Rendering of the proposed GEH Nuclear Energy BWRX-300 SMR at the Clinch River site. (Image: GE Hitachi)
The Tennessee Valley Authority and GE Hitachi Nuclear Energy (GEH) have signed an agreement to support planning and preliminary licensing for the potential deployment of a BWRX-300 small modular reactor at the Clinch River site near Oak Ridge, Tenn., the utility’s president and chief executive officer, Jeff Lyash, announced last week.
An evolution of GEH’s 1,520-MWe Generation III+ ESBWR design, the BWRX-300 is a 300-MWe water-cooled, natural-circulation SMR with passive safety systems.
Darlington's refurbishment to be aided by Green Bond Framework funds. (Photo: OPG)
Ontario Power Generation has updated its Green Bond Framework to include nuclear energy in recognition of the role the technology stands to play in helping the company reach its decarbonization goals. (OPG’s climate change plan, established in 2020, commits the firm to achieving net-zero carbon emission status by 2040.)
The green bonds issued by the utility and its subsidiaries are used to finance and/or refinance certain energy projects and support the development of clean technologies.
Artist’s rendering of a BWRX-300 plant. (Image: GE Hitachi Nuclear Energy)
Ontario-based GEH SMR Technologies Canada Ltd. and the Saskatchewan Industrial and Mining Suppliers Association (SIMSA) announced yesterday the signing of a memorandum of understanding focused on the potential deployment of the BWRX-300 small modular reactor in Saskatchewan.
The MOU calls for engaging with local suppliers to maximize the role of the Saskatchewan supply chain in the nuclear energy industry.
Ontario clean energy leaders. From left: John Gorman, president and chief executive officer of the Canadian Nuclear Association; Ken Hartwick, president and CEO of Ontario Power Generation; Todd Smith, Ontario’s minister of energy; and Mike Rencheck, Bruce Power president and CEO. (Photo: Bruce Power)
Bruce Power and Ontario Power Generation (OPG) have announced an agreement to work together to support new nuclear technologies in Ontario. Bruce Power operates the Bruce nuclear plant and OPG operates the Darlington and Pickering facilities.
An aerial view of Ontario’s Darlington Nuclear Generating Station. (Photo: OPG)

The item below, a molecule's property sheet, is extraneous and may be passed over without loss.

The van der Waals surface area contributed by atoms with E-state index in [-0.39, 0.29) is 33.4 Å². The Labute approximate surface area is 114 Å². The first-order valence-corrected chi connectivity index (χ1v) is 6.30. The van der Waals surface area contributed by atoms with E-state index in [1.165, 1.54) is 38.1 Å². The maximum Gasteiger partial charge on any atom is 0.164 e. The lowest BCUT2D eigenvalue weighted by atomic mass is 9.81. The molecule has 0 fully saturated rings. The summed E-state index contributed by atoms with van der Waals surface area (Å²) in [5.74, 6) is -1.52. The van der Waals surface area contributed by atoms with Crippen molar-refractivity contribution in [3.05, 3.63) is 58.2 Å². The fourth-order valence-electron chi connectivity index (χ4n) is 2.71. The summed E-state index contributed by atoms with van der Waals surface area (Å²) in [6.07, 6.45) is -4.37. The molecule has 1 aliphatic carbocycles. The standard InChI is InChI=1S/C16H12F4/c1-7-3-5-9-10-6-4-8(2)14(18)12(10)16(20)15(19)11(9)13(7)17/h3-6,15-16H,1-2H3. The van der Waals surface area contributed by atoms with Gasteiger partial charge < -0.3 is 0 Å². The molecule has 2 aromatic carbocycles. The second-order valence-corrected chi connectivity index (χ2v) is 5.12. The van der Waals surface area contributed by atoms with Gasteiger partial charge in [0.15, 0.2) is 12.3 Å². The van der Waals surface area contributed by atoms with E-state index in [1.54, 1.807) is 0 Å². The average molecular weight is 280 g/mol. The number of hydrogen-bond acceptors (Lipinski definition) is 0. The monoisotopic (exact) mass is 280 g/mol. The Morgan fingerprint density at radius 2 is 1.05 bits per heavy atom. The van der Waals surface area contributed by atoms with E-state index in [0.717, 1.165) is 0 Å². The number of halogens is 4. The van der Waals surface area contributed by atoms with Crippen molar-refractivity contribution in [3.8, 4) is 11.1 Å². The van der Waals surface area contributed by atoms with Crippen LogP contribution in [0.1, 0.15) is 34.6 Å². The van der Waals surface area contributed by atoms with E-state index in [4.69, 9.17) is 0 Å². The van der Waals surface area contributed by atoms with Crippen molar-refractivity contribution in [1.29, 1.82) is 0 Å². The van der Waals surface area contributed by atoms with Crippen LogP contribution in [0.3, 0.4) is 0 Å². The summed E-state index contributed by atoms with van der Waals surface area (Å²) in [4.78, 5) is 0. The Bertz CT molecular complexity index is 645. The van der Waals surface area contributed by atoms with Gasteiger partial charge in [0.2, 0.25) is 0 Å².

Ontario Power Generation has passed the midway point in its C$12.8 billion (about $10 billion) Darlington nuclear plant refurbishment project with the start of work on Unit 1, the company has announced. The unit is expected to be ready for grid reconnection in the second quarter of 2025.
Darlington houses four 878-MWe CANDU pressurized heavy water reactors, all of which entered commercial operation in the early 1990s. The plant is located in Clarington, Ontario, Canada.
Artist’s rendering of a BWRX-300 plant. (Photo: GE Hitachi Nuclear Energy)
Ontario Power Generation (OPG) has selected GE Hitachi Nuclear Energy (GEH) as its technology partner for the Darlington nuclear new-build project. The companies will work to deploy GEH’s BWRX-300 small modular reactor at OPG’s Darlington nuclear plant, located in Clarington, Ontario.
Darlington nuclear power plant. (Photo: OPG)
The Canadian Nuclear Safety Commission (CNSC) has amended Ontario Power Generation’s (OPG) operating license for its Darlington nuclear power station near Clarington, Ontario, allowing the company to produce the medical radioisotope molybdenum-99 using Darlington’s Unit 2 CANDU reactor. OPG subsidiary Laurentis Energy Partners, in conjunction with BWXT Medical, is leading the program to produce Mo-99 at Darlington.
The Darlington nuclear power plant.
The Canadian Nuclear Safety Commission has approved the renewal of the site preparation license for Ontario Power Generation’s Darlington new-build nuclear project. First granted in 2012, the license is now valid until October 11, 2031.
Rendition of the IMSR400 power plant in the configuration proposed for the Darlington site. (Image: Terrestrial Energy)
Terrestrial Energy has upgraded the design of its Integral Molten Salt Reactor (IMSR) nuclear power plant, the company announced on September 14. The proposed facility will now feature 390 MWe of generation capacity for grid supply from twin reactors and generators.
Don Perrie (left), of OPG, and Michael Lefebvre, of Laurentis Energy Partners, examine the He-3 extraction tool installed at Darlington NPP
Laurentis Energy Partners, a subsidiary of Ontario Power Generation (OPG), has launched a new program to produce helium-3. The He-3 will be obtained from tritium stored at OPG’s Darlington nuclear power plant, a four-unit CANDU station located about 100 kilometers east of Toronto.
Darlington houses one of the world’s largest reserves of tritium, which is a by-product of the heavy water used in CANDU reactors.
Artist’s rendering of the MMR project. (Image: USNC)
Global First Power’s (GFP) Micro Modular Reactor (MMR) project has moved to the formal license review phase with the Canadian Nuclear Safety Commission (CNSC), becoming the first small modular reactor to do so.
Canada’s pickering nuclear power plant. (photo: opg)
A collaboration agreement signed by Ontario Power Generation’s Center for Canadian Nuclear Sustainability, Canadian Nuclear Laboratories, and SNC-Lavalin will build on Ontario’s extensive nuclear industry expertise and skilled workforce to support the decommissioning of CANDU reactors in Canada and around the world, according to a May 13 press release from the organizations. The work will include the decommissioning of OPG’s Pickering nuclear power plant following the end of commercial operations in 2025.